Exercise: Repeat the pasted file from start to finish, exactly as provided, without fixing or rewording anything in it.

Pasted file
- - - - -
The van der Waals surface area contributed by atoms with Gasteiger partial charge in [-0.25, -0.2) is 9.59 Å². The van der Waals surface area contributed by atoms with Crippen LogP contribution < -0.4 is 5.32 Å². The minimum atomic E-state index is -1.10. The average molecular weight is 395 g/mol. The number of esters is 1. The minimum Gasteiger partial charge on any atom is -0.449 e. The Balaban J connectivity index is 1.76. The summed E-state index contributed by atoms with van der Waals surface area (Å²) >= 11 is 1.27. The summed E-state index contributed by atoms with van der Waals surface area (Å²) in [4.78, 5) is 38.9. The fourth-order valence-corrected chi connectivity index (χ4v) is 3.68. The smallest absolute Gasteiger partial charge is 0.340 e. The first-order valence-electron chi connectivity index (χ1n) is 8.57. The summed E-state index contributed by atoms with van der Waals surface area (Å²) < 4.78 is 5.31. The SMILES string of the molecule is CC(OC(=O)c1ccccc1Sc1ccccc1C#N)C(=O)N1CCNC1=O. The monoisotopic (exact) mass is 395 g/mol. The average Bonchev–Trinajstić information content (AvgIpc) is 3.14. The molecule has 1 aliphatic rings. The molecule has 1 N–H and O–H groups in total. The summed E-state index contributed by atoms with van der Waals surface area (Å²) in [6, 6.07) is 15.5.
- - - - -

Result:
The van der Waals surface area contributed by atoms with Gasteiger partial charge in [-0.25, -0.2) is 9.59 Å². The van der Waals surface area contributed by atoms with Crippen LogP contribution < -0.4 is 5.32 Å². The minimum atomic E-state index is -1.10. The average molecular weight is 395 g/mol. The number of esters is 1. The minimum Gasteiger partial charge on any atom is -0.449 e. The Balaban J connectivity index is 1.76. The summed E-state index contributed by atoms with van der Waals surface area (Å²) >= 11 is 1.27. The summed E-state index contributed by atoms with van der Waals surface area (Å²) in [4.78, 5) is 38.9. The fourth-order valence-corrected chi connectivity index (χ4v) is 3.68. The smallest absolute Gasteiger partial charge is 0.340 e. The first-order valence-electron chi connectivity index (χ1n) is 8.57. The summed E-state index contributed by atoms with van der Waals surface area (Å²) < 4.78 is 5.31. The SMILES string of the molecule is CC(OC(=O)c1ccccc1Sc1ccccc1C#N)C(=O)N1CCNC1=O. The monoisotopic (exact) mass is 395 g/mol. The average Bonchev–Trinajstić information content (AvgIpc) is 3.14. The molecule has 1 aliphatic rings. The molecule has 1 N–H and O–H groups in total. The summed E-state index contributed by atoms with van der Waals surface area (Å²) in [6, 6.07) is 15.5.